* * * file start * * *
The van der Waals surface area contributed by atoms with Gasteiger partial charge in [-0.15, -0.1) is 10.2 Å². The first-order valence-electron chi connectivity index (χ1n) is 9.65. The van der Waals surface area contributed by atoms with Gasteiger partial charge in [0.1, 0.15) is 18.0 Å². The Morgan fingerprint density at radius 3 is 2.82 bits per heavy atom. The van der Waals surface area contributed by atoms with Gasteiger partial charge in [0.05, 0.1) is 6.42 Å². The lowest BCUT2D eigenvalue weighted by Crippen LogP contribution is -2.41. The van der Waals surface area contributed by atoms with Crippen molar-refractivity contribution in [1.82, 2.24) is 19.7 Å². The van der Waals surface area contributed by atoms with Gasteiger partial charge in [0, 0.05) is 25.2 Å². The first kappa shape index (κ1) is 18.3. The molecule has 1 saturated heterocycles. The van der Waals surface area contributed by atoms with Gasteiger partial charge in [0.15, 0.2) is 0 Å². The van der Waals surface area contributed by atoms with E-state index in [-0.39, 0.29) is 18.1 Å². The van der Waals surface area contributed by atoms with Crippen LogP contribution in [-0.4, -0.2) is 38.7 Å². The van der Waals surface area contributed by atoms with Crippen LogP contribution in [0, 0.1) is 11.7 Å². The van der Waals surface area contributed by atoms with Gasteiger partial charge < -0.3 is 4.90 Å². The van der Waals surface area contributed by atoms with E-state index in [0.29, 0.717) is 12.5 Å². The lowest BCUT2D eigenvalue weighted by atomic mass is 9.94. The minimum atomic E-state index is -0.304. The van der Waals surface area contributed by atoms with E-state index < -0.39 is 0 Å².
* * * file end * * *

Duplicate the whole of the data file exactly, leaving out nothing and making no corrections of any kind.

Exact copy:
The van der Waals surface area contributed by atoms with Gasteiger partial charge in [-0.15, -0.1) is 10.2 Å². The first-order valence-electron chi connectivity index (χ1n) is 9.65. The van der Waals surface area contributed by atoms with Gasteiger partial charge in [0.1, 0.15) is 18.0 Å². The Morgan fingerprint density at radius 3 is 2.82 bits per heavy atom. The van der Waals surface area contributed by atoms with Gasteiger partial charge in [0.05, 0.1) is 6.42 Å². The lowest BCUT2D eigenvalue weighted by Crippen LogP contribution is -2.41. The van der Waals surface area contributed by atoms with Crippen molar-refractivity contribution in [1.82, 2.24) is 19.7 Å². The van der Waals surface area contributed by atoms with Gasteiger partial charge in [0, 0.05) is 25.2 Å². The first kappa shape index (κ1) is 18.3. The molecule has 1 saturated heterocycles. The van der Waals surface area contributed by atoms with Gasteiger partial charge in [0.15, 0.2) is 0 Å². The van der Waals surface area contributed by atoms with E-state index in [-0.39, 0.29) is 18.1 Å². The van der Waals surface area contributed by atoms with Crippen LogP contribution in [-0.4, -0.2) is 38.7 Å². The van der Waals surface area contributed by atoms with Crippen LogP contribution in [0, 0.1) is 11.7 Å². The van der Waals surface area contributed by atoms with Gasteiger partial charge < -0.3 is 4.90 Å². The van der Waals surface area contributed by atoms with E-state index in [0.29, 0.717) is 12.5 Å². The lowest BCUT2D eigenvalue weighted by atomic mass is 9.94. The minimum atomic E-state index is -0.304. The van der Waals surface area contributed by atoms with E-state index < -0.39 is 0 Å².